About This Chapter
Circular Arc & Circles in Coordinate Geometry - Chapter Summary
Our short lessons introduce you to circles, circular arcs, their definitions and examples of both. You'll learn how to find the measure of an inscribed angle and discover what some of the theorems that govern circles and tangents look like. Lessons discuss inscribed and circumscribed figures, arc lengths and the chord theorems of circles. After you review this chapter, you will be able to:
- Differentiate between central and inscribed angles
- Find the measure of an arc and complete the square
- Measure angles and lengths involving secants, chords and tangents
- Understand what completing the square has to do with business decisions
- Graph circles and identify them just by looking at their formula
Our video lessons are short and professionally created, so studying is simple. Printable transcripts help you focus on the most important topics and vocabulary words for handy offline review. If you need assistance with any of the lessons or topics, contact one of our instructors for help. These learning materials work together like a comprehensive online study guide you can access from anywhere at any time.
1. Circular Arcs and Circles: Definitions and Examples
What is a circle? In this lesson, find out all about the circle and its many parts, including circular arcs and semicircles. Also, discover how a locus works in creating a circle, parallel lines and more.
2. Central and Inscribed Angles: Definitions and Examples
When we're working with circles, there are two key angles to know: central angles and inscribed angles. These angles have a few special theorems, which we'll discuss and practice using in this lesson.
3. Measure of an Arc: Process & Practice
What is the measure of an arc? And what is the difference between a minor arc and a major arc? Find out all that and practice finding the measure of an arc in this lesson.
4. How to Find the Measure of an Inscribed Angle
Finding the measure of an inscribed angle requires knowing a little information. In this lesson, we'll find the measure of an inscribed angle when we know the measure of the central angle or one or more of the arcs formed by the angle.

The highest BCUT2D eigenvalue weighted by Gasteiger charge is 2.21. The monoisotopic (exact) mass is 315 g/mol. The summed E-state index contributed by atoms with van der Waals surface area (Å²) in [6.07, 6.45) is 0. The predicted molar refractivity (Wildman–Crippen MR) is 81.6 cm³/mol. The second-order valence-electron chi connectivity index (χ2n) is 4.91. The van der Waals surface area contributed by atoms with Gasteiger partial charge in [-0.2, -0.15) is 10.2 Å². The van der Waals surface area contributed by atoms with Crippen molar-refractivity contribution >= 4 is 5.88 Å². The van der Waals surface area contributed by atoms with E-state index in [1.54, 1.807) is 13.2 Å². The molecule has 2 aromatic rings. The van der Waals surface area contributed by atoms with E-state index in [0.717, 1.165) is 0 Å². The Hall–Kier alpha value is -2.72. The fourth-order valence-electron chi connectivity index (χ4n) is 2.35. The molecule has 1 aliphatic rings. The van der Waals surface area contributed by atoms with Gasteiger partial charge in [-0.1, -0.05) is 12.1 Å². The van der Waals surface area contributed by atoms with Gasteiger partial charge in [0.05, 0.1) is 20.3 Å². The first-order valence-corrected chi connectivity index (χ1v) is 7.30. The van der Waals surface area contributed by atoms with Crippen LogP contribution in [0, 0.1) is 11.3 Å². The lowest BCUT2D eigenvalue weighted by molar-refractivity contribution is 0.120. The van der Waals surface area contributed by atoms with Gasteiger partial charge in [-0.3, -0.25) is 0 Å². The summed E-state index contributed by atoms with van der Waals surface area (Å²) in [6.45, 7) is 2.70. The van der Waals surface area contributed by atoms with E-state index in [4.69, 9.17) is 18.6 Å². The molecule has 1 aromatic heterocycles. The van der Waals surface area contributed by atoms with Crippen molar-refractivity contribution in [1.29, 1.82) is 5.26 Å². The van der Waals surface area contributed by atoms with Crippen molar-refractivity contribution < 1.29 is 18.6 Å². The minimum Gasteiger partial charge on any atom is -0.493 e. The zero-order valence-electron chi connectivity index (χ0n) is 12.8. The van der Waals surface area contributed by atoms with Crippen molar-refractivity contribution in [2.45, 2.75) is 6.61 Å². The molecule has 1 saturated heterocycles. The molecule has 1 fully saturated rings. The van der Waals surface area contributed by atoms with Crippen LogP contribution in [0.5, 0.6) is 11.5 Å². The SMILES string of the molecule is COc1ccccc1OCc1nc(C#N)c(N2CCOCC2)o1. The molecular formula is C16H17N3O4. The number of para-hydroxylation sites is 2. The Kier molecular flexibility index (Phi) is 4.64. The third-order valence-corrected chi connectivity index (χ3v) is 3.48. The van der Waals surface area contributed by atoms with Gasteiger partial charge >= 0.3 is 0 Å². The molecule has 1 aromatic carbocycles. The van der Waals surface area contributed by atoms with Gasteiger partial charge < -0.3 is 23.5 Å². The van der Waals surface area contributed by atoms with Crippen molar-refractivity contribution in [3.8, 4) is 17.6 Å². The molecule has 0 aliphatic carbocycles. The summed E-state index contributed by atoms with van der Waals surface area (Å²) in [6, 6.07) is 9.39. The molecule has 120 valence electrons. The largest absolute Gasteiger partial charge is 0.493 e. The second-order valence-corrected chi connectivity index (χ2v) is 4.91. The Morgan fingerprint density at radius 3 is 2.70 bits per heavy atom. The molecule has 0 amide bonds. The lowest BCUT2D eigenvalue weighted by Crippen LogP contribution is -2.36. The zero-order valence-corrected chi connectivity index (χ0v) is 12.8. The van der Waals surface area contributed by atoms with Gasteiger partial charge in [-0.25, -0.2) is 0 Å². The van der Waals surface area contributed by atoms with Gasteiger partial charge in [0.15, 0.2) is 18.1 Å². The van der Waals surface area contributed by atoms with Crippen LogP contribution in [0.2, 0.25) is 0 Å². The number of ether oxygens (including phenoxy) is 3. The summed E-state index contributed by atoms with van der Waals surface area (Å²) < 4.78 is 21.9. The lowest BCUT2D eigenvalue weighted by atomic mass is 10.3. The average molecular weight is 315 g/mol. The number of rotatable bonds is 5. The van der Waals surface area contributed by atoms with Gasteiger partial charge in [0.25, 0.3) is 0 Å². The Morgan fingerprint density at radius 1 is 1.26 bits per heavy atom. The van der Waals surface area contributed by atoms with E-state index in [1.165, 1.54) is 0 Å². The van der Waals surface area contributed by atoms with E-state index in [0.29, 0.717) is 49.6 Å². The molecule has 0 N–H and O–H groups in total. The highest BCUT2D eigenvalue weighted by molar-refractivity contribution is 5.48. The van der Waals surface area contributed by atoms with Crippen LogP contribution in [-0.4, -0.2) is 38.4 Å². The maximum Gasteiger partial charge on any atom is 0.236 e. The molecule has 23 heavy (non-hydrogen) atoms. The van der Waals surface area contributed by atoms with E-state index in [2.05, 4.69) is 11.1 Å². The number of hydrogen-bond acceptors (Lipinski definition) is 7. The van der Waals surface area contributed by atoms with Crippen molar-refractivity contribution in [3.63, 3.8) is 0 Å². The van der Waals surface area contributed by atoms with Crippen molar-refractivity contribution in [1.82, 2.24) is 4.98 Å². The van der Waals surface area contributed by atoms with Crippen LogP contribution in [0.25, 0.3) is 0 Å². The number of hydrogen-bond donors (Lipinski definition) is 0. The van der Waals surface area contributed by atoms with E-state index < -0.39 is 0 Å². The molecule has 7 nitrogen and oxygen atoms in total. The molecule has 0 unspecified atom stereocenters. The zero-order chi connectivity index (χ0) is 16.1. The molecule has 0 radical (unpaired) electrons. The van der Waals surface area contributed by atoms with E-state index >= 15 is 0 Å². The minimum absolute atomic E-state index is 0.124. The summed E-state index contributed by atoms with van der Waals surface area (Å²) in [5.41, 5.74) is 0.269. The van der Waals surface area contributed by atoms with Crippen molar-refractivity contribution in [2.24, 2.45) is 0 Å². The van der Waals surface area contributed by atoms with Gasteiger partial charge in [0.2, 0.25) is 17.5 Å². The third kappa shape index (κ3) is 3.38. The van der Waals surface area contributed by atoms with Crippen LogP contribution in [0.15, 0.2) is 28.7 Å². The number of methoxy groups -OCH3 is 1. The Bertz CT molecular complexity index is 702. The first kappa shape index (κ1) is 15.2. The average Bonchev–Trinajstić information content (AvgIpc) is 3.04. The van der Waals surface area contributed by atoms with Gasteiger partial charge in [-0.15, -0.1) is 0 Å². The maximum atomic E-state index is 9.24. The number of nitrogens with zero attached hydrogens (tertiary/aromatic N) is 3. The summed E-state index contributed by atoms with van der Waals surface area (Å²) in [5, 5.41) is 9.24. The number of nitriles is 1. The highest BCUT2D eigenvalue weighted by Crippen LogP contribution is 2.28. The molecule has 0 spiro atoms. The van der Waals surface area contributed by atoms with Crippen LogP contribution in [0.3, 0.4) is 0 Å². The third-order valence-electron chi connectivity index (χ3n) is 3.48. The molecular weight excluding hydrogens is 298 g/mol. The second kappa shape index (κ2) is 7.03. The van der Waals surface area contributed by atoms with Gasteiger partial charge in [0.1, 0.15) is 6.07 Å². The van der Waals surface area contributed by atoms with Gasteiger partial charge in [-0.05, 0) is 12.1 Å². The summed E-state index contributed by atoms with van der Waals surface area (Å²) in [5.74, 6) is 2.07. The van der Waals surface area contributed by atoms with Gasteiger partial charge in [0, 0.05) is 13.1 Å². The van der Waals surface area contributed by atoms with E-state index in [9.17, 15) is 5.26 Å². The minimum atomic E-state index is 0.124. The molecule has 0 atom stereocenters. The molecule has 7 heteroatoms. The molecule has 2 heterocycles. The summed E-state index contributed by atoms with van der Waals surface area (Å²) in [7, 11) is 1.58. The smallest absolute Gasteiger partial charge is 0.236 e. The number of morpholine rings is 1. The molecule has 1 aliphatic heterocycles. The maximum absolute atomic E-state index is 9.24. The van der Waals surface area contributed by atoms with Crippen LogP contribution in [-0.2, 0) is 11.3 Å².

5. Tangent of a Circle: Definition & Theorems
What happens when a line just barely touches a circle? It's a tangent! In this lesson, we'll learn all about tangents to circles, including a few key theorems. We'll also look at tangent circles.
6. Measurements of Angles Involving Tangents, Chords & Secants
When lines and circles meet, angles are formed. Fortunately, we can determine the measure of these angles, whether they're formed by tangents, secants or chords, just by knowing the measure of the created arcs.
7. Measurements of Lengths Involving Tangents, Chords and Secants
The lengths of chords, tangents and secants take on unique relationships when they're drawn on circles. In this lesson, we'll define those relationships and see them in action.
8. Inscribed and Circumscribed Figures: Definition & Construction
A square and a circle may be different shapes, but they still can have a unique relationship. In this lesson, we'll learn about inscribed and circumscribed figures.
9. Arc Length of a Sector: Definition and Area
In this lesson, we'll slice up a circle like it's a pizza and learn how to find out useful information about our slices. We'll find out the area of these sectors, or pie slices. We'll also learn about arc lengths.
10. How to Complete the Square
Completing the square can help you learn where the maximum or minimum of a parabola is. If you're running a business and trying to make some money, it might be a good idea to know how to do this! Find out what I'm talking about here.
11. Graphing Circles: Identifying the Formula, Center and Radius
Discover how to graph circles by finding key information like the center and radius. Identify circles by simply looking at the formula, and vice versa.
12. Chord Theorems of Circles in Geometry
Watch this video lesson to learn how a radius will always bisect a perpendicular chord and how equidistant chords will always be congruent to each other. Also, see an example of how you can use these two theorems.
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